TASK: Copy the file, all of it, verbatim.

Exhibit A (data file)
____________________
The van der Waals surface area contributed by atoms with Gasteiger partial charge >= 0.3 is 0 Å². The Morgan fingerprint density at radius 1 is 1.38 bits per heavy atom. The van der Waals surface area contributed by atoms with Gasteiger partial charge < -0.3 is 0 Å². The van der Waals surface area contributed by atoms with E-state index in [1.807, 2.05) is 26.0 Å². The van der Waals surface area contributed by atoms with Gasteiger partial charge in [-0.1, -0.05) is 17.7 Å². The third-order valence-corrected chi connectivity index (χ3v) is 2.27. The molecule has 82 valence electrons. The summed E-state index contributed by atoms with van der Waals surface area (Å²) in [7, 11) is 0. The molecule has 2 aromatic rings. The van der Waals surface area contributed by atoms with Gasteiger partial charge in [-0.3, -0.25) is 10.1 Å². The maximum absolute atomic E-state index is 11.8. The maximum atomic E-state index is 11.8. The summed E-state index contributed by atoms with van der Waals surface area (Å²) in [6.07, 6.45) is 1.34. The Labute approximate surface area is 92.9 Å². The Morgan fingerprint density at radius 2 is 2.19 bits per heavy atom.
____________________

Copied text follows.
The van der Waals surface area contributed by atoms with Gasteiger partial charge >= 0.3 is 0 Å². The Morgan fingerprint density at radius 1 is 1.38 bits per heavy atom. The van der Waals surface area contributed by atoms with Gasteiger partial charge < -0.3 is 0 Å². The van der Waals surface area contributed by atoms with E-state index in [1.807, 2.05) is 26.0 Å². The van der Waals surface area contributed by atoms with Gasteiger partial charge in [-0.1, -0.05) is 17.7 Å². The third-order valence-corrected chi connectivity index (χ3v) is 2.27. The molecule has 82 valence electrons. The summed E-state index contributed by atoms with van der Waals surface area (Å²) in [7, 11) is 0. The molecule has 2 aromatic rings. The van der Waals surface area contributed by atoms with Gasteiger partial charge in [-0.3, -0.25) is 10.1 Å². The maximum absolute atomic E-state index is 11.8. The maximum atomic E-state index is 11.8. The summed E-state index contributed by atoms with van der Waals surface area (Å²) in [6.07, 6.45) is 1.34. The Labute approximate surface area is 92.9 Å². The Morgan fingerprint density at radius 2 is 2.19 bits per heavy atom.